So say you’re a little higher up the ladder at Facebook, and you actually understand REST, but you see a relatively junior engineer putting this nonsense up in public where people can read it. Do you stop them, or allow them to continue?
What happens if web devs don’t understand REST, and Facebook convinces them to abandon it for Relay?
Imagine that you’re Facebook, and your desired end game is AOL 2.0, as Jacques Mattheij put it:
The biggest internet players count users as their users, not users in general. Interoperability is a detriment to such plays for dominancy. So there are clear financial incentives to move away from a more open and decentralized internet to one that is much more centralized. Facebook would like its users to see Facebook as ‘the internet’…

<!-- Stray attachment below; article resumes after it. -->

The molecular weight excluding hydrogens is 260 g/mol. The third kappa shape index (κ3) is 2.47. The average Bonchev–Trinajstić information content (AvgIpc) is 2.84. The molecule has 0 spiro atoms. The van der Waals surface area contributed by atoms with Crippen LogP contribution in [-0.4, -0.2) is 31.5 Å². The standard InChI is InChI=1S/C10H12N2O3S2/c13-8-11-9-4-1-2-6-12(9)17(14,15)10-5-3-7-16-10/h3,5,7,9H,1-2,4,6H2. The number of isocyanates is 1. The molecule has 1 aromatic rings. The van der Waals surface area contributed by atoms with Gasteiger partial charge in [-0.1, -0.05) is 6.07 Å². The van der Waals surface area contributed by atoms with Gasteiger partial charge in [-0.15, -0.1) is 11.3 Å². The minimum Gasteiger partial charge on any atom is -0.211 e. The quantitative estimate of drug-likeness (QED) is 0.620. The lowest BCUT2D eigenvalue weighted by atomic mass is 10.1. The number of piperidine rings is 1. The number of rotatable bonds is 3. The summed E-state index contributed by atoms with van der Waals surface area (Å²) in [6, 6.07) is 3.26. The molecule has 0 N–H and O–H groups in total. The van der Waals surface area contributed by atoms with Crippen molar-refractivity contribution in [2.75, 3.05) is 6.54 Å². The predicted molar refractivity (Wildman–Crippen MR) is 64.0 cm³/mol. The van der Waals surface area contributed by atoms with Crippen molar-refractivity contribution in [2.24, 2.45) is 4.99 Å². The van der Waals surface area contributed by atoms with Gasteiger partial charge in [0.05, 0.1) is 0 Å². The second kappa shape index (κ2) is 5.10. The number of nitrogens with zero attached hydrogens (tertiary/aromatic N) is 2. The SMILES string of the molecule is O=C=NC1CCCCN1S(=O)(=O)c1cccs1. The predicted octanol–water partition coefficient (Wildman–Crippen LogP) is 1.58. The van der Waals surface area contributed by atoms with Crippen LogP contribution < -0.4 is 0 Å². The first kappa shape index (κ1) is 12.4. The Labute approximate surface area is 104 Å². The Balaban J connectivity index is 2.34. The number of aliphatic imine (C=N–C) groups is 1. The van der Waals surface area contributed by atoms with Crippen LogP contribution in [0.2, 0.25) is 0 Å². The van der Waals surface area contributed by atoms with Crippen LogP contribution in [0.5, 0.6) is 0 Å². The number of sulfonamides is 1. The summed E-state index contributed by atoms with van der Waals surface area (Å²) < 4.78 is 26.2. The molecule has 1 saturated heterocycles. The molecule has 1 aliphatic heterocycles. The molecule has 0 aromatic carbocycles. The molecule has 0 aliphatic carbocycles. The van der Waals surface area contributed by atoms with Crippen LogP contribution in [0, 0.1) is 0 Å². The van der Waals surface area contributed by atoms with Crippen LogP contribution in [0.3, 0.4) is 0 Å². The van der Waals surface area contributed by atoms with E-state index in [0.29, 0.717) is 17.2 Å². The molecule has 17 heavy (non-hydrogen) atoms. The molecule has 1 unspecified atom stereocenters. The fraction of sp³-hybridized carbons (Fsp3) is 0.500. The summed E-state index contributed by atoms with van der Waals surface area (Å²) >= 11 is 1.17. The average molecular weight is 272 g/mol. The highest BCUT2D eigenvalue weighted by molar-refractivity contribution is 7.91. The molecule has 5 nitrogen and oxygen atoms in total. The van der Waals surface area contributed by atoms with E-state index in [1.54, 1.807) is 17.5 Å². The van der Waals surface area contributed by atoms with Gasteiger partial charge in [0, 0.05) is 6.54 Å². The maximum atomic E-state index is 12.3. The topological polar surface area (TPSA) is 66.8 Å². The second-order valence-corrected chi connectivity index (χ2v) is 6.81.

If the current trend persists we’re heading straight for AOL 2.0, only now with a slick user interface, a couple more features and more users. I personally had higher hopes for the world wide web when it launched.
On an individual level, reading Facebook’s terrible post, we’re just dealing with web devs who don’t know what they’re talking about. This is not exactly an uncommon phenomenon. But at a corporate level, it’s more insidious. Facebook wants to replace REST with Relay for the same reason they want to replace DOM engines with React Native.
If you control the underlying paradigm, you can leverage that to control the platform. If you control the platform, you can charge rent.
Facebook’s whole business model rests on controlling your ability to communicate with your own social circle. Rent-seeking behavior has always been their hallmark. This is why it was so darkly hilarious when Google killed Google Reader so it could focus all its resources on building a second-rate Facebook clone.